LAVANDERA (voice-over): It's hard to see people moving through the thick South Texas vegetation. The Rio Grande rolls by just beyond the tree line. Then just like that, they appear out of the brush. A small group of undocumented immigrants walking into a public park.

(on camera): We just came across this group of undocumented immigrants here in the town of Mission, Texas, two adults, four children. Just finished crossing the Rio Grande here a little while ago. Now they're in the custody of border patrol.

(voice-over): This group is actually made up of three different groups. They say they met along the journey from Honduras and decided to enter the United States together. Border patrol agents give them water, and they sit in the shade as they wait for a vehicle to take them to a border patrol station.

There's Jonathan Ariel, 11 years old. He says he left Honduras with his cousins, but they abandoned him along the way. His mother lives in Virginia and told him not to make the journey alone, but now he's here. "I told her I wanted to come," he says, "but she said it's very dangerous."

(on camera): Are you scared?

(voice-over): "A little," he says. It's a brief conversation that leaves you with many more questions about how a young boy can get to this point as an unaccompanied minor he will likely end up for the time being in a children's shelter like this one as federal authorities try to connect the boy with his mother.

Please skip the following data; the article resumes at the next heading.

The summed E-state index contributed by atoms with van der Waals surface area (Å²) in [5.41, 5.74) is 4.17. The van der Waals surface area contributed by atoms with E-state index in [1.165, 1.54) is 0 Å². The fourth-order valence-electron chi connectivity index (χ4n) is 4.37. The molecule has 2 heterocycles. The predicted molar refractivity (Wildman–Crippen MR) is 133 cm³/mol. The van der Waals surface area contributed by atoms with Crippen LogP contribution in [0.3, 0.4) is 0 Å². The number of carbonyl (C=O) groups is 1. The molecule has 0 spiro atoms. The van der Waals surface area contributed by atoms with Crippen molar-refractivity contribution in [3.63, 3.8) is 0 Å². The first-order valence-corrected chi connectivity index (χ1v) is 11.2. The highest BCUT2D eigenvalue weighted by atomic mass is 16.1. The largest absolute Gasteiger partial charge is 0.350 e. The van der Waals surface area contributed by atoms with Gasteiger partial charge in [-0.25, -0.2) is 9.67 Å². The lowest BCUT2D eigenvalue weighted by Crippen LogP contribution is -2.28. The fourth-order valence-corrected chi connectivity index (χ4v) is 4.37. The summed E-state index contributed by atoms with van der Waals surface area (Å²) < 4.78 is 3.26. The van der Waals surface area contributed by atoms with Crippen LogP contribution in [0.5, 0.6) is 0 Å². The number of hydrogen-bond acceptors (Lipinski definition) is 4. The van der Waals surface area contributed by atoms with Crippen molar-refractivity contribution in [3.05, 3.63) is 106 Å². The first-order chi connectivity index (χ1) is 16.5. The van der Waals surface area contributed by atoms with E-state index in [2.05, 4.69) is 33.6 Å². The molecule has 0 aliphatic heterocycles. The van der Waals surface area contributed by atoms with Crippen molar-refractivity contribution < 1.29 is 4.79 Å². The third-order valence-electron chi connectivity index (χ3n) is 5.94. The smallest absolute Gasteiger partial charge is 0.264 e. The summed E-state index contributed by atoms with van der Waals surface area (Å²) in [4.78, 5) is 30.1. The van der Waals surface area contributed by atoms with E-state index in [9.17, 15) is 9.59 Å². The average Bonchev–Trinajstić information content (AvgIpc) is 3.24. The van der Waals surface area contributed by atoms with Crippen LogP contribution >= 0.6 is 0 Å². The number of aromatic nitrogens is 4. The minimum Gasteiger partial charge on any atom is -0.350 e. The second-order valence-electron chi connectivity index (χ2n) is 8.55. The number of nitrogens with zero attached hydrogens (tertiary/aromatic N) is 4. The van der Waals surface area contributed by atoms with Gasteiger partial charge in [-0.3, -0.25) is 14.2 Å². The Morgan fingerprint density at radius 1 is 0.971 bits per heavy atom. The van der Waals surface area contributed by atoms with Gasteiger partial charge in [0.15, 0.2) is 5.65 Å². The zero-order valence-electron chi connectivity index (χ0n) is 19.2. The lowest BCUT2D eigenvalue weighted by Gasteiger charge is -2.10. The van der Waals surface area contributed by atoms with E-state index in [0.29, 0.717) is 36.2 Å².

The rest of this group is made up of two adult women with their children. Dahlia Sayupa (ph) is 24 years old, and she crossed the border with her little boy.

(on camera): Why did you come?

(voice-over): She says gang members left a note at her home threatening to kill her and that's when she decided to flee.

(on camera): Are you afraid they're going to separate you from your son?

(voice-over): Yes, he's my son, and I love him, she says. I have carried him throughout my journey. Dahlia says she did not know that she might be separated from her son once she was taken into custody in the United States. But she says, "I have nothing in Honduras." The families are loaded up and taken away, unsure of what happens next.


LAVANDERA: And so that is the question, what happens to these young children now? As you mentioned, Jonathan there, because he's an unaccompanied minor and that's different from children who come with their parents or guardians, he's automatically kind of cast into another situation.

That's why I mentioned he may be put into a detention facility while they try to connect with his mother. I spoke with his mother yesterday afternoon. She said she had already heard from him and was waiting to hear from immigration authorities as to what happens next. As far as the other two adults and their children, this is where the situation gets murky. Even though the Trump administration has been saying that it is pushing for 100 percent enforcement of illegal entry that federal misdemeanor charge, that is not happening.

We have seen throughout the week here in South Texas a number of undocumented immigrants with their children who have been captured and released given a court date and a GPS ankle monitor to track their movement.